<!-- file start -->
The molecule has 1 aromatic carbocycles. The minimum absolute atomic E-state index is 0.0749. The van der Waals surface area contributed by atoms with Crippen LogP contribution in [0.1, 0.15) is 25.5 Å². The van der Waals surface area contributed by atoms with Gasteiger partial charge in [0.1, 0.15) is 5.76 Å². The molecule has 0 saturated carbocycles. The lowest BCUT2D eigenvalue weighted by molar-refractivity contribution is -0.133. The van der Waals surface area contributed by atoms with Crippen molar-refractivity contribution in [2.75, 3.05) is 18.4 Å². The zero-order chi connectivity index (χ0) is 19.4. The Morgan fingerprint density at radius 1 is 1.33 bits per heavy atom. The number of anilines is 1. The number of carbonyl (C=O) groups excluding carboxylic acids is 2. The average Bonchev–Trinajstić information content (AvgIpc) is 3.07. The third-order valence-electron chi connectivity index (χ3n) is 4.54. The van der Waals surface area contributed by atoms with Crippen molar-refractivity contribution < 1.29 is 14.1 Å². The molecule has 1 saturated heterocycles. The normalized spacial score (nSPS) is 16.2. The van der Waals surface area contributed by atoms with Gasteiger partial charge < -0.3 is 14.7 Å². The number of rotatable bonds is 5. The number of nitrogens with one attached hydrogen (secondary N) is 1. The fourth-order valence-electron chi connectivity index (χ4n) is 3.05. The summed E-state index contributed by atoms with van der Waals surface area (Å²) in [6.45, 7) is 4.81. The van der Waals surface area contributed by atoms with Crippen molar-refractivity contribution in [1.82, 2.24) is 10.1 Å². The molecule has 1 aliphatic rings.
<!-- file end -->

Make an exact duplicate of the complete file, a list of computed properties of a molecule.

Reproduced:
The molecule has 1 aromatic carbocycles. The minimum absolute atomic E-state index is 0.0749. The van der Waals surface area contributed by atoms with Crippen LogP contribution in [0.1, 0.15) is 25.5 Å². The van der Waals surface area contributed by atoms with Gasteiger partial charge in [0.1, 0.15) is 5.76 Å². The molecule has 0 saturated carbocycles. The lowest BCUT2D eigenvalue weighted by molar-refractivity contribution is -0.133. The van der Waals surface area contributed by atoms with Crippen molar-refractivity contribution in [2.75, 3.05) is 18.4 Å². The zero-order chi connectivity index (χ0) is 19.4. The Morgan fingerprint density at radius 1 is 1.33 bits per heavy atom. The number of anilines is 1. The number of carbonyl (C=O) groups excluding carboxylic acids is 2. The average Bonchev–Trinajstić information content (AvgIpc) is 3.07. The third-order valence-electron chi connectivity index (χ3n) is 4.54. The van der Waals surface area contributed by atoms with Crippen molar-refractivity contribution < 1.29 is 14.1 Å². The molecule has 1 saturated heterocycles. The normalized spacial score (nSPS) is 16.2. The van der Waals surface area contributed by atoms with Gasteiger partial charge < -0.3 is 14.7 Å². The number of rotatable bonds is 5. The number of nitrogens with one attached hydrogen (secondary N) is 1. The fourth-order valence-electron chi connectivity index (χ4n) is 3.05. The summed E-state index contributed by atoms with van der Waals surface area (Å²) in [6.45, 7) is 4.81. The van der Waals surface area contributed by atoms with Crippen molar-refractivity contribution in [1.82, 2.24) is 10.1 Å². The molecule has 1 aliphatic rings.